Also in today's roundup: Openreach taps non-Chinese equipment vendors to build out its network; the Swiss to get a $3.1B helping of fiber through a new JV; and SiFi Networks secures more capital from Smart City Infrastructure Fund to pursue FiberCity builds in the US.
US- and UK-imposed restrictions on Huawei have opened the door for non-Chinese vendors of network equipment to get a boost in business.
As Iain Morris writes on Light Reading, Openreach has just tapped US company Adtran to supply equipment for its massive UK fiber build, in addition to previously announced partner Nokia. With a plan to reach 20 million homes by mid-to-late 2020s, this is great news for Adtran and Nokia and less great news for Huawei, which was previously the project's largest supplier. Despite general upheaval from COVID-19, Morris writes that Openreach is making good progress with its build, currently reaching 32,000 homes per week, up from 26,000 at the start of the year.
In other fibrous news, Switzerland's Swisscom gets surprise from Sunrise and Salt!
Sorry... That is to say, competing operators to market leader Swisscom Sunrise and Salt have joined forces to form Swiss Open Fiber: a joint venture (JV) aimed at building out FTTH across Switzerland. As Anne Morris writes on Light Reading of the CHF3 billion (US$3.1 billion) plan, the goal seems to be twofold: to expand fiber across Switzerland and to avoid a Swisscom monopoly. "The former incumbent said in February 2020 that it aimed to double its FTTH coverage by 2025," writes Morris. "Salt and Sunrise said of the total 5 million homes passed in Switzerland, fewer than half have access to FTTH. Around a third of the country is said to be covered with FTTH, but with significant discrepancies at the local level. The mid-term goal is to improve Switzerland's FTTH penetration rate from around 30% to over 70%."
A global investment fund deemed the Smart City Infrastructure Fund has selected SiFi Networks to receive an additional $450 million in capital to improve access to high-speed Internet in the US. This follows an initial $75 million investment from the fund, helmed by APG and Whitehelm Capital, in 2019.
SiFi builds what it calls FiberCity networks, available for use by ISPs and other high-speed broadband service providers, as well as 4G/5G carriers and IoT applications. In a press release this week announcing the latest investment, SiFi said of its plans that it "is already installing a FiberCity network in Fullerton, California serving over 50,000 homes and businesses, is shortly commencing several other deployments in similar sized cities across the USA and will be working in over 20 cities within the next 12 months."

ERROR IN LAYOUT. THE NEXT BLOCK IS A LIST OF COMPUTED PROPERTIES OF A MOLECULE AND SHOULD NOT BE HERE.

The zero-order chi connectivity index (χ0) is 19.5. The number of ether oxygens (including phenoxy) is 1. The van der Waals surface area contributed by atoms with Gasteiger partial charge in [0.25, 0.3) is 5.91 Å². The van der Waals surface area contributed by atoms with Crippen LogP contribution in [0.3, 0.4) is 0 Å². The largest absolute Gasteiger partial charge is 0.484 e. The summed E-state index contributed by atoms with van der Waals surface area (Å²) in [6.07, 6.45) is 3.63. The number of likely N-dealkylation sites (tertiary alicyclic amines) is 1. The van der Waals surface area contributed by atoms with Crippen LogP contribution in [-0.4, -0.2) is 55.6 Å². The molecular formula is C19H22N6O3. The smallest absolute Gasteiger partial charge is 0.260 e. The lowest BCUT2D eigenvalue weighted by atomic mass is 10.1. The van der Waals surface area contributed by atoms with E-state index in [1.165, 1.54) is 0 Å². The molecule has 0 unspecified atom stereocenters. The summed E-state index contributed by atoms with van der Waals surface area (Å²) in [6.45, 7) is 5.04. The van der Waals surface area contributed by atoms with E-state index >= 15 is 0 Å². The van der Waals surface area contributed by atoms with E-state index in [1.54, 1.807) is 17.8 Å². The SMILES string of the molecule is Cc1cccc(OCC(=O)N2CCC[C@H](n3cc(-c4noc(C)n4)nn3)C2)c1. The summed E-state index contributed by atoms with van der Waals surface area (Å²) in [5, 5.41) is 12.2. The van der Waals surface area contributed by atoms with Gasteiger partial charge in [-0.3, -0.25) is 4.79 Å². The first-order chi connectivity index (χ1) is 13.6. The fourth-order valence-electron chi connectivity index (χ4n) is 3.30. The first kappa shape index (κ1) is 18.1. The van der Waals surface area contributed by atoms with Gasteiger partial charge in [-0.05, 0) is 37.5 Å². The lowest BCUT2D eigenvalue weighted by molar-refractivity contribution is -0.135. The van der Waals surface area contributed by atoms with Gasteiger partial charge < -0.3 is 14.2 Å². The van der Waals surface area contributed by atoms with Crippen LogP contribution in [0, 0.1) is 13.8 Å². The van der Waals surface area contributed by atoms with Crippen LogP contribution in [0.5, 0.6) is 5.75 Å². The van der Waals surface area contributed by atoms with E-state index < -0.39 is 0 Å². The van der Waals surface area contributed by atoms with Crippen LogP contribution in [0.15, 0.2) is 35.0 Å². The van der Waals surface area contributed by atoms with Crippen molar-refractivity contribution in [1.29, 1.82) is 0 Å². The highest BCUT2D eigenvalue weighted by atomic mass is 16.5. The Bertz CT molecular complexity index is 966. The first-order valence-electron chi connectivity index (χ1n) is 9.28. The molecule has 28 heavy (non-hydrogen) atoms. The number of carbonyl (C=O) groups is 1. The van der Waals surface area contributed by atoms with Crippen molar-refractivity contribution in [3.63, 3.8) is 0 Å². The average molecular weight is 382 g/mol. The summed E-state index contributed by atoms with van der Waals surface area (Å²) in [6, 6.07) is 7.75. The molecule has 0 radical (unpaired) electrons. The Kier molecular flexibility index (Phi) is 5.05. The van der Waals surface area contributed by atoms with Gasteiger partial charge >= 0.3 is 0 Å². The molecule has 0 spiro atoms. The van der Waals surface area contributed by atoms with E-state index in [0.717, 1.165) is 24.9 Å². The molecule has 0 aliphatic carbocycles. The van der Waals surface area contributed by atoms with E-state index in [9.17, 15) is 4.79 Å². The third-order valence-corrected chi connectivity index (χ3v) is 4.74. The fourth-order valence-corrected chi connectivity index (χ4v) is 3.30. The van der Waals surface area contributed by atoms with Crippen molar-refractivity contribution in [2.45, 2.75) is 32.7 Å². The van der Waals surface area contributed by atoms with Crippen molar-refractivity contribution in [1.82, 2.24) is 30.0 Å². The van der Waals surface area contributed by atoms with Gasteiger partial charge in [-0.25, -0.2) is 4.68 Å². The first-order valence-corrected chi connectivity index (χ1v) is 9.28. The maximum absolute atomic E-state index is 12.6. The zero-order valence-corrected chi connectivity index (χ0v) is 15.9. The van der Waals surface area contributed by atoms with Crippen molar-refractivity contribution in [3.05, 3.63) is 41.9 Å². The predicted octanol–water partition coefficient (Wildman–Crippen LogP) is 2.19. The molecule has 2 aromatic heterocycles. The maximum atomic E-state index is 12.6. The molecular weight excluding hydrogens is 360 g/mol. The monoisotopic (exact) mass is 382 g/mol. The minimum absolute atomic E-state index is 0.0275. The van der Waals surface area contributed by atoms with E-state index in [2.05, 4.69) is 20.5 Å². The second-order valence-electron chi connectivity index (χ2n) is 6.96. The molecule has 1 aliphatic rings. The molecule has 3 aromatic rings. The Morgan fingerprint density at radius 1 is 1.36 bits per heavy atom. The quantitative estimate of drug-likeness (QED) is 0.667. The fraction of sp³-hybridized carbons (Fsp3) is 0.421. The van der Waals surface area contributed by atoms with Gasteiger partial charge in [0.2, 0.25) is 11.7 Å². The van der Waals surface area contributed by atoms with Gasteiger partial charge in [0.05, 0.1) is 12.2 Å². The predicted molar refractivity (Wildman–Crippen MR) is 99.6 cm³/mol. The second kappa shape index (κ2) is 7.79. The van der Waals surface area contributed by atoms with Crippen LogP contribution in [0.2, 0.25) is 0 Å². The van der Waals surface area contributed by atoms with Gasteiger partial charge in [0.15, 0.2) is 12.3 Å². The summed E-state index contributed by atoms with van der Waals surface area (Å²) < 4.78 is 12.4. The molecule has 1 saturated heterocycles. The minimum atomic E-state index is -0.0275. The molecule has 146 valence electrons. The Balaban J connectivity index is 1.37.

In a "Choose Your Fighter" game where the choices are Elon Musk and Ajit Pai, I'd personally choose to quit the game. Nevertheless, the two found themselves on either side of the Rural Digital Opportunity Fund discussion this week as FCC Chairman Ajit Pai proposed rules that would reclassify satellite providers as high-latency and therefore limit SpaceX's ability to apply for funding for the company's Starlink broadband network. While CEO Elon Musk claims that Starlink will indeed be able to deliver low latencies, the FCC remains skeptical. As it stated in draft rules : "[W]e do not find it prudent to authorize bidding for performance tier/latency/technology combinations that lack a proven track record that deployment at the speeds and latencies we expect will actually occur."
The FCC's proposed rules are due to be voted on in June, with the fund's allocated $16 billion in subsidies to be distributed beginning October 29.
It faces an uphill climb, but Viasat is exploring a plan to build 300 low-earth orbit satellites that could deliver low-latency broadband service and qualify for the US Rural Digital Opportunities Fund.
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